1. Yes, I forgot to mention that you need to look for a mosfet that turns on at low gate voltages. These are easy to find, but you have to check it. For a similar application I’ve used the IRLML6346TRPBF, with 80milliohm Rds(on) resistance at 2.5V gate voltage, and less than 15 cents a piece. For a 24V relais, I’d recommend something with a higher drain/source voltage, though.

  6. A relay controlling a relay seems a bit redundant to me.
    There are plenty of micro-controllers on the market that can handle 24v relays directly, such as the kind used in industrial machine control applications.

    1. In the same price-range as the micros us hobbyists normally use? If so, would they have all the same capabilities? Pin Count, ADC, PWM, etc… A familiar programming environmnet? Remember, he was trying to use the Relays because they were free to him, not because of a special fondness for 24V.

  7. I can see the apeal here. I’ve been asked to work on a project for a friend which is just simply going to use a lot of relays no matter how I do it. 5V relays would make the cost too high but I know a place (Mendelson’s in Dayton OH) where NOS 24V relays go for as low as 25 cents each!

    But, this solution, as many have pointed out is more expensive than just buying the 5V relay! What I don’t get is it’s the custom PCB and the opto-isolator that everyone is chiming in about. Sure, there are simpler/cheaper ways to go but that is beside the point. If you are going ot use an optoisolator and custom PCB with your 24V relay you would probably do the same with a 5V one!

    What gets me is seeing a whole power supply built just to supply an alternate voltage to one relay. Where this project could begin to make since financially is when many relays are being powered by that one transformer and regulator. I am guessing this isn’t what the author intended since he had a custom board etched… and with only room for one relay.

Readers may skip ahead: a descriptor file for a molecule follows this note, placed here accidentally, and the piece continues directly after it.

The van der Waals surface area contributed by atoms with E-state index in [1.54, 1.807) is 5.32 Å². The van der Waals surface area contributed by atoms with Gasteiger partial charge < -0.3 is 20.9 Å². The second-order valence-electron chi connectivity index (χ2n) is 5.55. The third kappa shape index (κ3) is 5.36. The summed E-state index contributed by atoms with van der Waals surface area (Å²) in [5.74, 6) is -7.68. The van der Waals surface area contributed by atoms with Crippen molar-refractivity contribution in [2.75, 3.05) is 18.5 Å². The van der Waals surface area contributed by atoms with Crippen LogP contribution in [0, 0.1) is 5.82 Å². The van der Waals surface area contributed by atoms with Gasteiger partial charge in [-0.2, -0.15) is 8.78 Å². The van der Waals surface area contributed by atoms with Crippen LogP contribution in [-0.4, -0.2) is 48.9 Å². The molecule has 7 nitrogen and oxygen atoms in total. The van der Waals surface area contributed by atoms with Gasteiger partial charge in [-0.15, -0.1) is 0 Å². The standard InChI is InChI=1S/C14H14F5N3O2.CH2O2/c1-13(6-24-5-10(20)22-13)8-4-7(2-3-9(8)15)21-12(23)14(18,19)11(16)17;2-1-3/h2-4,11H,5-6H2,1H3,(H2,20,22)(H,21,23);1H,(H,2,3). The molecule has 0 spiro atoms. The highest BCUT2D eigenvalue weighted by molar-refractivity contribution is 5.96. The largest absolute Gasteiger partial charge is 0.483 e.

Maybe he just intended to test the idea with one relay for use in a project with several but then why the PCB? Just use a breadboard, perfboard or etch it at home! Perferably skip building the power supply altogether and use a variable bench supply or an old printer wallwart.

    If this is meant for a project with many relays whough I suppose he could tack on some wires to the output of his regulator though and use it to feed additional boards. That doesn’t seem to fit with the ‘neatness’ of having had a custom PCB made though.

        1. More specifically, a pile of both transformers and relays (dozens of each). Almost all of the components were available in my parts bin too, the only thing that needed bought was more DIP package bridge rectifiers. This was originally built on protoboard (several were made, the article pictures one in its final home) but it takes over an hour to build it up point-to-point. The etched PCB is smaller and, when time is factored in, is at least no more expensive than building it on small pad-per-hole boards.

          While there is a footprint for the Aromat relay pictured, I also intend to use the board with much larger external relays.

      1. i was there last summer. Dayton isn’t exactly close for me but my wife had a bike race near there. Normally I only see Mendelson’s once a year at their Hamvention tent. It was my first time to the actual warehouses. They are huge!